Apple, Facial Recognition and the Right of Defense (plus, a sting at the GDPR)

The news is gaining momentum: Osumane Bah, a student that has been charged of multiple  theft in  Apple stores located in several cities of the United States, filed a suit against the Cupertino-based company seeking for a compensation of one billion USD for having been wrongly identified by Apple as the author of these crimes. The decisive evidence that lead to his involvement in the investigations, this is Mr. Bah’s basis of the claim, is that he has been  wrongly identified by a facial recognition system operated either by Apple or a security company hired for the job.

Documented and unquestionable facts are:

  1. Mr. Bah has been already tried – and discharged – in Boston and New York (a third trial is pending in New Jersey),
  2. The Apple Stores’ thief (or thieves) has been identified by the operator of the video surveillance system of the Boston’s Apple Store that said he was able to connect the thief with Mr. Bah because of this latter having being previously arrested for having stolen items in a Connecticut-located Apple Store,
  3. In the Boston Trial, Mr. Bah’s counsel made a motion to obtain all surveillance video from Defendant which allegedly implicated him with the offenses in question. He was told, however, by an agent of Defendant, identified only as Greg C., that the video did not exist. Further, he was informed that
    Defendant habitually does not keep records of “any responsive information” after an arrest is made (source: plaintiff complain, page 6 para 16)
  4. The statement released by “Greg C.” has been proven false, as lately the Boston District Attorney has been given the alleged “non-existent” footage that exonerated Mr. Bah, (source: plaintiff compain, page 8 para 28,)
  5. In the New York case, the person that appears on the Manhattan Apple Store’s footage is not Mr. Bah (source: statement of New York Police Department’s detective,) but he has been arrested nevertheless,
  6. Apple do use surveillance systems inside its stores,
  7. Apple, directly or by way of a security company, has a way to extract biometric information from video footage and to connect it with other information such as personal criminal records.

It is obviously too early to assess the merit of Mr. Bah claim, nevertheless a few lessons can be learnt from this news:

  1. If Mr. Bah claims are proven true, Apple did a fully automated processing that led to the mismatch between biometric data and personal identity, and
  2. Apple doesn’t have (either at all, or partially working) procedures to ensure that the above mentioned matching is correct before reporting an individual to the law enforcement bodies,
  3. In contrast to what may seems, the biggest fault – if any – has been committed by the various police officers involved in the investigations. The NYPD’s detective acknowledged that the thief didn’t look like Mr. Bah, and the Boston Prosecutor dropped the charges once he so the “resurrected” footage. Apparently, it didn’t take such a big effort to compare the lookalike of the thief with the appearance of Mr. Bah. Therefore the police should have been more careful before trusting Apple’s complains,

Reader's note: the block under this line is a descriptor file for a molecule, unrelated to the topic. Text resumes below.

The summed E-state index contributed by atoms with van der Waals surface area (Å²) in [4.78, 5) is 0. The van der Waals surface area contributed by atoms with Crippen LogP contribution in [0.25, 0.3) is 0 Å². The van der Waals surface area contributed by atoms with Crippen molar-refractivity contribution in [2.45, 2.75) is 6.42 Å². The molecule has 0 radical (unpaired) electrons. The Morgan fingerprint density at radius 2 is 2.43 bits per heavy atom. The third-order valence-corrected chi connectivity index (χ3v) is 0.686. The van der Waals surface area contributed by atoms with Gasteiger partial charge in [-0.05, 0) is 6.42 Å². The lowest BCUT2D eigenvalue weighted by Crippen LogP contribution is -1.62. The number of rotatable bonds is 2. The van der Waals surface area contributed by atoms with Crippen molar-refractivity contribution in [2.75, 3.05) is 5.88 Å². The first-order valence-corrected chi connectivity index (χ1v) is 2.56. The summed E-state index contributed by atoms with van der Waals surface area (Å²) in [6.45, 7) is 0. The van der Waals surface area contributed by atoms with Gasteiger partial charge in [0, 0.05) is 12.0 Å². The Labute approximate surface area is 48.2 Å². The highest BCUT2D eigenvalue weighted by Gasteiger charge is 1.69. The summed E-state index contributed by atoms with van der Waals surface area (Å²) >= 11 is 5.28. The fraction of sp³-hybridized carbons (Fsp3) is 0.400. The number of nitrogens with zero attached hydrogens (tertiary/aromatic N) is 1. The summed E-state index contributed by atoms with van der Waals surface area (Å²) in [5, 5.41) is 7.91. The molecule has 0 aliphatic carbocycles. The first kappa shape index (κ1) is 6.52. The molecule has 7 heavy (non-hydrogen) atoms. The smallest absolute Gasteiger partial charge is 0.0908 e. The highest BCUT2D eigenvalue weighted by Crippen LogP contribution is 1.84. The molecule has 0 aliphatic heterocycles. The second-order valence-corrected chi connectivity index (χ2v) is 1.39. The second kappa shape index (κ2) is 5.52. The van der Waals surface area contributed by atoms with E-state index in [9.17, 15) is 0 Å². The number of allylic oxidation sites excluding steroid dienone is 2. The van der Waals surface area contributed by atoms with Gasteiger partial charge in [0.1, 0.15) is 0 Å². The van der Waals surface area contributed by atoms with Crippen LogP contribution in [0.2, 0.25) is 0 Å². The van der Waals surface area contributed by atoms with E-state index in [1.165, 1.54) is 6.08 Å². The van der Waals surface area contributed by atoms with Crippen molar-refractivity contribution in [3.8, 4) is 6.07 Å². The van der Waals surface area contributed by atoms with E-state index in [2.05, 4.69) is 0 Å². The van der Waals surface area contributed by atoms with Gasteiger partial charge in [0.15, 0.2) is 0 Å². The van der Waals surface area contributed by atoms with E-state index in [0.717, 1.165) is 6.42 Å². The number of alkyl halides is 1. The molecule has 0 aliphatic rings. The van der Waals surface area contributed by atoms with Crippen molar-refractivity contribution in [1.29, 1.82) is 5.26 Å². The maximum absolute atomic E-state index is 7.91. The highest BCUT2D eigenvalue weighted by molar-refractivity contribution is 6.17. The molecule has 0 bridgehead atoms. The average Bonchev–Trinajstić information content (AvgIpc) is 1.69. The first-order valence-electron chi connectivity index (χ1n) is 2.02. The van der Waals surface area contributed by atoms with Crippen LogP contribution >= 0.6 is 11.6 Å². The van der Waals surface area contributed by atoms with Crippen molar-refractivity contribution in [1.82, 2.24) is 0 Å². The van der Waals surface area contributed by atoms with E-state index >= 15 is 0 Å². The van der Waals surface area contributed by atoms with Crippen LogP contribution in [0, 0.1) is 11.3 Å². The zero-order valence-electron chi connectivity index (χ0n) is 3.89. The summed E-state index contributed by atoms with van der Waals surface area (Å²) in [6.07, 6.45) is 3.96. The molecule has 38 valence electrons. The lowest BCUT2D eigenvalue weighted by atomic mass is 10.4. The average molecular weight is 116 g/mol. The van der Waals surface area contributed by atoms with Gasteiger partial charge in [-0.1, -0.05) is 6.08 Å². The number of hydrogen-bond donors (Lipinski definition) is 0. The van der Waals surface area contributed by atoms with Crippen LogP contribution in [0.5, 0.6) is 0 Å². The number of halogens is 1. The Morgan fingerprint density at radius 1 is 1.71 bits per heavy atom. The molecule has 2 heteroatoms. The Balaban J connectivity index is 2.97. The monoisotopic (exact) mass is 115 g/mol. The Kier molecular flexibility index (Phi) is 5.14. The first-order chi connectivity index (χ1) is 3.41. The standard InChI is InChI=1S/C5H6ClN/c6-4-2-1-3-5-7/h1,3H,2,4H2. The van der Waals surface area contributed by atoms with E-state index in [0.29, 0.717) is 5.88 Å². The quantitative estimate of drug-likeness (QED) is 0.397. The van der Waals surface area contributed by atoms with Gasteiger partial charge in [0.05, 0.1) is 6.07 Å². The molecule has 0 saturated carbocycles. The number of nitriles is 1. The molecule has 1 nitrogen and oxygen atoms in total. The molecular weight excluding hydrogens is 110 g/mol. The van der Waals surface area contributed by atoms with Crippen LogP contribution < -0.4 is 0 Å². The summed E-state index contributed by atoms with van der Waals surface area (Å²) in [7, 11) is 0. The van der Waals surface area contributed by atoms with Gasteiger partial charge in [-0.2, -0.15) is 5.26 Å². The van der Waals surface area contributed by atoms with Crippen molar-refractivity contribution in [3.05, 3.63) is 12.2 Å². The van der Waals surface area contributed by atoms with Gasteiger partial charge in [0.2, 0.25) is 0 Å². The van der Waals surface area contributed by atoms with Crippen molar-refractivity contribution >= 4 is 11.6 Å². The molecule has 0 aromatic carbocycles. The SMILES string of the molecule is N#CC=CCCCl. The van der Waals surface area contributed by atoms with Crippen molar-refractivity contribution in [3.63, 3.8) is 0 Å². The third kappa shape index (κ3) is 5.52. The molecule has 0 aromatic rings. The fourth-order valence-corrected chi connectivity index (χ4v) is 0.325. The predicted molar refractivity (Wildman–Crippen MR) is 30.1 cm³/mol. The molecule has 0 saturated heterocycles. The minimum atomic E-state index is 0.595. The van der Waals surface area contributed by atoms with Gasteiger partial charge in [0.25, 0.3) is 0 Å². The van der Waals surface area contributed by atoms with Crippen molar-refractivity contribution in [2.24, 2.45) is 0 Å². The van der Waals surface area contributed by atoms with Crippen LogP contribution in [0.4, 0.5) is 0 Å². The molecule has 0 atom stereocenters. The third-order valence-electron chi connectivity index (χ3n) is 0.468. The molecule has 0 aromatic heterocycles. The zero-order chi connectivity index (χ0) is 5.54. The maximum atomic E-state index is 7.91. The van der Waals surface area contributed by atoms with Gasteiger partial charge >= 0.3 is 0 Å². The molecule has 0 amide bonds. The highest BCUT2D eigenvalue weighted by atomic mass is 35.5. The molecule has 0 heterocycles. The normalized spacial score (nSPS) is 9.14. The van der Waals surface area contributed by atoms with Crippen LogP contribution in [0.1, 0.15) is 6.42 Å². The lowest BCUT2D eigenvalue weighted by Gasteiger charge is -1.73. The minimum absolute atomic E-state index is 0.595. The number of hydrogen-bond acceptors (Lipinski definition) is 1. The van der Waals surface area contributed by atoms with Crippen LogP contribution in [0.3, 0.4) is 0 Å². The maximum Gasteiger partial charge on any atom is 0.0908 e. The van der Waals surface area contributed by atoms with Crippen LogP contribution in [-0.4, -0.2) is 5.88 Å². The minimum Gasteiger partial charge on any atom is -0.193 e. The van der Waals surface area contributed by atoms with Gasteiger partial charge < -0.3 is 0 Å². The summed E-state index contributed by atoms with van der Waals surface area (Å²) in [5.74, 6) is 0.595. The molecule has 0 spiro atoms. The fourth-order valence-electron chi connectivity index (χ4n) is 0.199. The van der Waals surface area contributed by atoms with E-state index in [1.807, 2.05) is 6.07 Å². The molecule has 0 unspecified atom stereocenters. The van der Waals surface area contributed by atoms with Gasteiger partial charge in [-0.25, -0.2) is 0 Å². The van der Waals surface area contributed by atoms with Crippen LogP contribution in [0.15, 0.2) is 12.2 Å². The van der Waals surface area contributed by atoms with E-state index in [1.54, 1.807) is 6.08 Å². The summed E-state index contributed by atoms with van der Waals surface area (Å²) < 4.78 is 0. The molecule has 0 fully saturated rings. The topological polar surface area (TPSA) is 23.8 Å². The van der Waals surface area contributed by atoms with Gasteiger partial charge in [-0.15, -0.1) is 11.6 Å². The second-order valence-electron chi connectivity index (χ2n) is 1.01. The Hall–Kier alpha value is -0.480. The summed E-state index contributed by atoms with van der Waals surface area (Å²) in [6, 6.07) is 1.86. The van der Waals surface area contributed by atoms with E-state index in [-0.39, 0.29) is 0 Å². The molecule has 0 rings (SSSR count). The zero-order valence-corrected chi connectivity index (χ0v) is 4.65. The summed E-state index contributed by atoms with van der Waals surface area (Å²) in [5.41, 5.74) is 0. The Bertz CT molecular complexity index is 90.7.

And, finally, the million dollars’ question: what if all that took place in the EU?

I can’t answer for the whole Union, but in Italy the first thing a court would have done, before issuing an arrest order, is to see whether the person captured in the footage looked – at least likely – the same than the suspect and, if not, Mr. Bah wouldn’t be arrested on such a feeble evidence.

A special mention, though, is deserved by the footage-retention issue arisen in the Boston trial: on a first instance, the Apple’s officer declared that the footage of the thief was no more available as Apple deletes it after an arrest is done (but then the footage reappeared and exonerated the defendant.) If Mr. Greg C. were true, that would have been a clear infringement of the GDPR in the EU.

Firstly, the processing didn’t involve only a security cameras’ footage, but other personal information such as criminal records. Therefore, in the Boston trial – and surely in an EU court – it would have been necessary to ask for the disclosure of these further information, together with the way the matching between the criminal records and the footage is done.

Secondly: the existence of this integrated security system should have been notified to the concerned people, as it is a pre-emptive measure that, as happens for background credit-check, cannot be  operated unbeknownst to the data subjects.

Thirdly: as soon as a footage is the foundation of a claim, it cannot be deleted. GDPR is crystal clear on this, as fairness of the processing in relationship to criminal trials implies the duty of the plaintiff of not to destroy evidence of its claims.

 

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